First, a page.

A Case Study in Crippleware

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The good news is that the free software that came with my Korg microKontrol finally arrived. I've been reluctant to start a new project using GarageBand, as GarageBand wasn't able to take advantage of many of the new features of the microKontrol; basically, only the piano keys were recognized as input. Korg is gracious enough to include feature-limited copies of two of the most popular music software packages available today, Reason 3 and Ableton Live 4.

I'm a relative newcomer to music software, but I've had a great deal of exposure to shareware and feature-limited demo software (called "crippleware") over the years. Many shareware authors have adopted the simple approach of nagging the user periodically to register the software, or simply restricting the number of days the software will work without a license. The limitations imposed by the authors of crippleware usually fall into one or more of the following broad categories:

  1. Disabling or removing key features
  2. Preventing the user from saving their work.
  3. Watermarking their output in some limited but undesirable way.

The authors of Reason and Live have approached the notion of crippleware in two very different ways. After trying them both out, I'm far more likely to use one of them than the other. Here's the breakdown on the two approaches.

Reason Adapted

The "Adapted" version of Reason 3 is a fantastic demonstration of the Korg microKontrol's integration with the software. Start Reason up, and the Korg automatically configures itself for use with the software. Change virtual 'instruments', and the keyboard changes to best control that instrument. All in all, a very slick package. Reason's interface is geared toward people who've used hardware synthesizers and drum machines before; you can even 'turn the rack around' and manually move patch cables to connect devices together. Since I don't have that hardware background, Reason is not immediately approachable for me - I definitely needed some tutorial work. Reason Adapted came with a single ten-minute video tutorial of a hip-looking guy who walks you through the basic features of the software.

During the course of the video, the speaker refers several times to ways in which the full version of Reason is better - unlimited instruments, chain them together in more ways, more modules, and so forth. There's no real clue from using the software that these capabilities exist; if you didn't watch the video or read their upgrade literature, you'd never know.

Ableton Live Lite

Live Lite demonstrates far less integration with the microKontrol - the user can upload standard control setups to the keyboard so that it works with Live, but there's none of the fancy automation that made the Reason software so impressive. Live's interface is very different than Reason's; without a tutorial, I'd never have had a clue how to use the software. The tutorials are shown within Live, rather than as a video - there are basically a set of instructions that display on the right side of the user interface that tell you what to do next, so you're actually using the software as part of the demo.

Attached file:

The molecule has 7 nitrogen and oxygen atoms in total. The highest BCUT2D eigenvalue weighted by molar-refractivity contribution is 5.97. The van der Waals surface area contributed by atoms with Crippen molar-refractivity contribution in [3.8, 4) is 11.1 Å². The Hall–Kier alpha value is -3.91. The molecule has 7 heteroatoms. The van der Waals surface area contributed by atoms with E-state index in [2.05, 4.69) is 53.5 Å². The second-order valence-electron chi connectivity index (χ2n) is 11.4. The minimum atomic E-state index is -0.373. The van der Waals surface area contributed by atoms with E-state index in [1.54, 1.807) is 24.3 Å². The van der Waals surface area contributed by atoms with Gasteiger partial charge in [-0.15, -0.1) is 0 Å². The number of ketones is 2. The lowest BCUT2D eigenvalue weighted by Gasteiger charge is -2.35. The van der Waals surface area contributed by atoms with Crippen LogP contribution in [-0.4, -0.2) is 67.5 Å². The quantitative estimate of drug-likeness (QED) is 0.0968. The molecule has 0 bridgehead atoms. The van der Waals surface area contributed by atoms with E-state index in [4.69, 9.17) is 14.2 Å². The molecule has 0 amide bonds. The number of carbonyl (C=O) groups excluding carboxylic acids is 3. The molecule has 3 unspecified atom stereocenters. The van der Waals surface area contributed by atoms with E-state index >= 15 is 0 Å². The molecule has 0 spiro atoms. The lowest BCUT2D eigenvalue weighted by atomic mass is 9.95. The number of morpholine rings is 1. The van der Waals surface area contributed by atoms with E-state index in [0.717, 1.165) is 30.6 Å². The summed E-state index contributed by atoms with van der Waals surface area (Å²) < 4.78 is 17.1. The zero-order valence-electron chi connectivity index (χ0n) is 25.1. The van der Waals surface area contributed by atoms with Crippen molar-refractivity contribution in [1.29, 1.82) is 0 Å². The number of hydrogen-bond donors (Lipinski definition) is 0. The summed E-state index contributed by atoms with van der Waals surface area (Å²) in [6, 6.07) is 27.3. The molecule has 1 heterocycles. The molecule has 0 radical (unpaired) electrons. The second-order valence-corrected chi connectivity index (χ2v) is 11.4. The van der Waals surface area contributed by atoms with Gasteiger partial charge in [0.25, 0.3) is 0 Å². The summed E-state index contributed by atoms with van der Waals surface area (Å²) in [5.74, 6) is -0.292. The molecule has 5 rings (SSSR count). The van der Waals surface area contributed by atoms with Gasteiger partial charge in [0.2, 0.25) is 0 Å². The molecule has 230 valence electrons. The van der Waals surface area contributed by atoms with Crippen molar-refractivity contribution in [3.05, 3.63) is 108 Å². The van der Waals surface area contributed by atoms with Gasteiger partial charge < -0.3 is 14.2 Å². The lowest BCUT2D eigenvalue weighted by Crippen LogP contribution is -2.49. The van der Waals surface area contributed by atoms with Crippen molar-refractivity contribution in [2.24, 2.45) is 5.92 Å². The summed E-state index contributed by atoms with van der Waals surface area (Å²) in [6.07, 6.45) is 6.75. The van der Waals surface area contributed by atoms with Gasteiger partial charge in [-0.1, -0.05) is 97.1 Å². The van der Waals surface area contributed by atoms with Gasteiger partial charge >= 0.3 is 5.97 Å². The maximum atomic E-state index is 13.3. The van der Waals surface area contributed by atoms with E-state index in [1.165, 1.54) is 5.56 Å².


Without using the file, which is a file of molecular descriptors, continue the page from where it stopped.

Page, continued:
The demos use features that aren't part of the Lite version of Live; when I tried to use those features, I was shown a warning dialog box. If I agreed, the software would switch to 'demo mode'; I could use all the features of the full version of Live, but I couldn't save my work.

The Pitch

So, given all that, which one am I going to continue using? Which am I most likely to upgrade to the full version? Easy: Ableton Live. Here's why: Ableton was able to engage me as a new user. They accomplished this in a couple of ways.

  • By integrating the tutorial into the software, Ableton made the process of learning Live much more enjoyable. I was able to try different things in a particular tutorial step before moving on, for example. Demonstrating music software via a talking-head video is counter-productive - I have someone talking over the cool sounds I'm trying to produce.
  • Ableton's ability to switch to a full-featured Demo Mode let me experience the benefits of the full software. By seeing very clearly where the line between what I had and what I could have was, and seeing how it improved the music I was creating, Ableton made very clear the upgrade value proposition. Reason does have a full version of their software available for download - I believe it's a 30-day time-limited demo, and of course you can't save your work. I'm not sure if I'd have to uninstall the Adapted version to install the full demo.

There's an important lesson here for software authors. In fact, I'd say it extends to anyone who tries to attract new customers by offering a limited version of their product or service. It can be clear as day to the customer what's better about your main offering, but unless you engage them with the limited offering your conversion rate will suffer.

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This page contains a single entry by Grant Goodale published on March 4, 2006 9:41 AM.

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